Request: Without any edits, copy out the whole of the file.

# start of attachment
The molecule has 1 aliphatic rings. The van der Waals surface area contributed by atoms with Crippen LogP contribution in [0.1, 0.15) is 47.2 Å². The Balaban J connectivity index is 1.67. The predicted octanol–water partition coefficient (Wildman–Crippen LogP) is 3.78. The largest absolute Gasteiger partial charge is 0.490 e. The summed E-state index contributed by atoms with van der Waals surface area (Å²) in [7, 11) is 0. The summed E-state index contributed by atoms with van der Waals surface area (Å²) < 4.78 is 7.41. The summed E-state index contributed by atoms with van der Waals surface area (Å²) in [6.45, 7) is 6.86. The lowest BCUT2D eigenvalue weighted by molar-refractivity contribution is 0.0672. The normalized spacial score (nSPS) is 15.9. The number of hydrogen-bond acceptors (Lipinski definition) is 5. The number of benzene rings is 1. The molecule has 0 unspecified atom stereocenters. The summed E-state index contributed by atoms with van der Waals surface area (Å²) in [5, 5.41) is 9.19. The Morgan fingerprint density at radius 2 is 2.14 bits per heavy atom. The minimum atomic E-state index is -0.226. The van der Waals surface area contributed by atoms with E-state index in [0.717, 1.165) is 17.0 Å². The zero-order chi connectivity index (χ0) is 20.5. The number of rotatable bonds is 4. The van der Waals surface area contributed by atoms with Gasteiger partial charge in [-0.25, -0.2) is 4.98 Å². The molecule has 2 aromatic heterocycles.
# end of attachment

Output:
The molecule has 1 aliphatic rings. The van der Waals surface area contributed by atoms with Crippen LogP contribution in [0.1, 0.15) is 47.2 Å². The Balaban J connectivity index is 1.67. The predicted octanol–water partition coefficient (Wildman–Crippen LogP) is 3.78. The largest absolute Gasteiger partial charge is 0.490 e. The summed E-state index contributed by atoms with van der Waals surface area (Å²) in [7, 11) is 0. The summed E-state index contributed by atoms with van der Waals surface area (Å²) < 4.78 is 7.41. The summed E-state index contributed by atoms with van der Waals surface area (Å²) in [6.45, 7) is 6.86. The lowest BCUT2D eigenvalue weighted by molar-refractivity contribution is 0.0672. The normalized spacial score (nSPS) is 15.9. The number of hydrogen-bond acceptors (Lipinski definition) is 5. The number of benzene rings is 1. The molecule has 0 unspecified atom stereocenters. The summed E-state index contributed by atoms with van der Waals surface area (Å²) in [5, 5.41) is 9.19. The Morgan fingerprint density at radius 2 is 2.14 bits per heavy atom. The minimum atomic E-state index is -0.226. The van der Waals surface area contributed by atoms with E-state index in [0.717, 1.165) is 17.0 Å². The zero-order chi connectivity index (χ0) is 20.5. The number of rotatable bonds is 4. The van der Waals surface area contributed by atoms with Gasteiger partial charge in [-0.25, -0.2) is 4.98 Å². The molecule has 2 aromatic heterocycles.